10 You may not give the medication differently than the age and weight appropriate directions or the prescription directions on the medication label unless you have written directions from a health care provider with prescriptive authority before you give the medication. If the medication label does not give the dosage directions for the child's age or weight, you must have written instructions from a health care provider with prescriptive authority in addition to the parent consent prior to giving the medication. Chapter 3 Medication Management A Basic Approach to a Clean and Healthy Environment

11 You may be authorized to give medications for a long period of time to children with chronic or life threatening illnesses. A signed statement must accompany such medication from the child's health care provider or a prescription indicating the treatment is ongoing. Prescription medication must be in the original prescription bottle. Non-prescription medication must be in the original manufacturer's container with a label. The label needs to indicate recommended dosages for different ages and how long to use the medication if symptoms continue. Chapter 3 Medication Management A Basic Approach to a Clean and Healthy Environment

12 Children Taking Their Own Medications Children can take their own medication if they: Have a written statement from the parent requesting the child take his/her own medication Have a written statement from a health care provider with prescriptive authority stating that the child is physically and mentally capable of taking his/her own medication Meet all other criteria outlined in WAC including storage of medications Chapter 3 Medication Management A Basic Approach to a Clean and Healthy Environment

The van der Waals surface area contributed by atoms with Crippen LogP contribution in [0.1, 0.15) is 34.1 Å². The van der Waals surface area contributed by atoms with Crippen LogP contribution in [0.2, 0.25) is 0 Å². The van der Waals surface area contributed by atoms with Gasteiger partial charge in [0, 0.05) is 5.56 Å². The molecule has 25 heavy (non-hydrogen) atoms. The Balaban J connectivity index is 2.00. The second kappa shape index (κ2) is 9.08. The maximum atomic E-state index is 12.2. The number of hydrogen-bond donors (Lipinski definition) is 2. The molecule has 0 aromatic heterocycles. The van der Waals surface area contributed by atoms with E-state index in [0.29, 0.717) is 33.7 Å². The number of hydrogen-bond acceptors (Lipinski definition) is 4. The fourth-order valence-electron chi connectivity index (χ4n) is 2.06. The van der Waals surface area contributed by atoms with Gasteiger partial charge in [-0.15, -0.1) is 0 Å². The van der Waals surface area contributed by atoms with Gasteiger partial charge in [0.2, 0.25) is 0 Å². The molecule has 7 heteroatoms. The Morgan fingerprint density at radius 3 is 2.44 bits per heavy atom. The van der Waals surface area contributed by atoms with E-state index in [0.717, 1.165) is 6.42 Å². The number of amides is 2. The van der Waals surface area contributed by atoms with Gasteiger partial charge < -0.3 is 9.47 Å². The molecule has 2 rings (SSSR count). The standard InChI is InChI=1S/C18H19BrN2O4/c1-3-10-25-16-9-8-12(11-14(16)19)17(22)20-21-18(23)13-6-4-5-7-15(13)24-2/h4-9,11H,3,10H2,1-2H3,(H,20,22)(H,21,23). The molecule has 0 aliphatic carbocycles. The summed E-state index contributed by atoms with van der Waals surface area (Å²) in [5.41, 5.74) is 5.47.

13 Children Taking Their Own Medications A staff member must observe and document that the child took the medication. Children are allowed to administer their own medication only under special circumstances. For example, older children with asthma may be allowed to use their own inhaler when it is needed. Chapter 3 Medication Management A Basic Approach to a Clean and Healthy Environment

14 What documentation is required when giving children medication? You must keep a confidential, written record in the child's file of: Child's full name, date, time, name of medication and amount given (indicate if self-administered) Initial of staff person giving medication or observing the child taking the medication with a corresponding signature on the medication record to validate the initials Provide a written explanation of why a medication that should have been given was not given Chapter 3 Medication Management A Basic Approach to a Clean and Healthy Environment

15 Medicines should also be stored appropriately. Refrigerated medications should be stored in a secure, labeled container. Non-refrigerated medicines should be stored in a locked place out of the children's reach. Left Over Medications You must not keep old medication on site. When a child is finished with a medication, you must either: Give it back to the parent Dispose of it by flushing medication(s) down the toilet Chapter 3 Medication Management A Basic Approach to a Clean and Healthy Environment

16 You can keep bulk containers of diaper ointments and non-talc type powders intended for use in the diaper area and sunscreen if you: Obtain written parental consent prior to use Use for no longer than six months Apply the ointments in a manner to prevent contaminating the bulk container Notify the parents of the: Name of the product used Active ingredients in the product Sun protective factor (SPF) in sunscreen Chapter 3 Medication Management A Basic Approach to a Clean and Healthy Environment

17 Baby powders, diaper ointments, and sunscreen are medications requiring signed parent consent. Parents also need to agree in writing that you may use these items from a common bulk supply on their child. Notify the parents of the names of the bulk items, their active ingredients and the staff procedures for application that will avoid contamination. If you choose to use a bulk container, you must ensure that there is no cross contamination. For example, if you use a tube ointment, squeeze a small amount on a paper towel, then administer the ointment. Chapter 3 Medication Management A Basic Approach to a Clean and Healthy Environment

18 2 Click here to launch Chapter 3 Assessment Chapter 3 Medication Management A Basic Approach to a Clean and Healthy Environment